"When we camped last, we could see the wounded coming in, those that were able to walk, and the cavalry horses coming in riderless. This showed us that something was going on...I think this will be an awful battle very soon and of course we are in for it...It is a sad sight to see the wounded brought in on stretchers, the poor boys all covered with blood & as pale as death.

"Last night at 4 PM we were ordered to march and form in Line of battle on our left. After a great deal of confusion, we got formed and then we were ordered to advance, right in the face of the rebel guns who were firing their grape and canisters into us by wholesale...After a great deal of marching and counter marching, we were ordered to charge on a rebel battery. We were now right in front of our canons, advancing on their guns, the rebel sharpshooters in our rear picking off our officers. This was an awful time the shells taking the men down by ranks. While we were marching, a man was shot, and the Blood was spilling all over my face, it perfectly Blinded me.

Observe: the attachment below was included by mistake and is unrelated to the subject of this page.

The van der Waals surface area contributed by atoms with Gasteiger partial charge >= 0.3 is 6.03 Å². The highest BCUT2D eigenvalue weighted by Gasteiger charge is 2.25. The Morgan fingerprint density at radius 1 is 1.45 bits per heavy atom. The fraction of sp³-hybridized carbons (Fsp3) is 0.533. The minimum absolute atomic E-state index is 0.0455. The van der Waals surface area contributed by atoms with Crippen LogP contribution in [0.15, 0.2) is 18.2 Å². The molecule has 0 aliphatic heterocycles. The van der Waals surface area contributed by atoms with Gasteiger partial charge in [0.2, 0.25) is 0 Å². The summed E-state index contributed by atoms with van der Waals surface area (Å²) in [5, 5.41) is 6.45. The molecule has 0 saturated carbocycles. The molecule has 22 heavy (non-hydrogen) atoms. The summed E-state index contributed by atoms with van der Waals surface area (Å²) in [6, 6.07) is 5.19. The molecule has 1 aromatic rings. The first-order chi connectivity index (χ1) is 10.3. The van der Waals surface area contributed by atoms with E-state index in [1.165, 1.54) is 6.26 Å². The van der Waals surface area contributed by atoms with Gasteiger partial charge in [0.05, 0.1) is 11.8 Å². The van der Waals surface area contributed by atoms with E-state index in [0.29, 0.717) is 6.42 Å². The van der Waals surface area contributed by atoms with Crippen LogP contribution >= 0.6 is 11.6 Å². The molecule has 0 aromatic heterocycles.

"At 1 PM we were shelled by 100 guns, all concentrated on the force supporting the battery. There we laid behind a stone wall, the shells passing over us and killing the men all around me. Three men were killed and thrown across me, covering me with blood. While we were laying here, a shell struck a stone in the wall and killed a man throwing the man across my legs and the stone striking me in the back & doubling me up.

"We have got about 18 men now in the Company fit for duty and 150 in the Regiment. We went in the fight with over 400, and have yet now 150."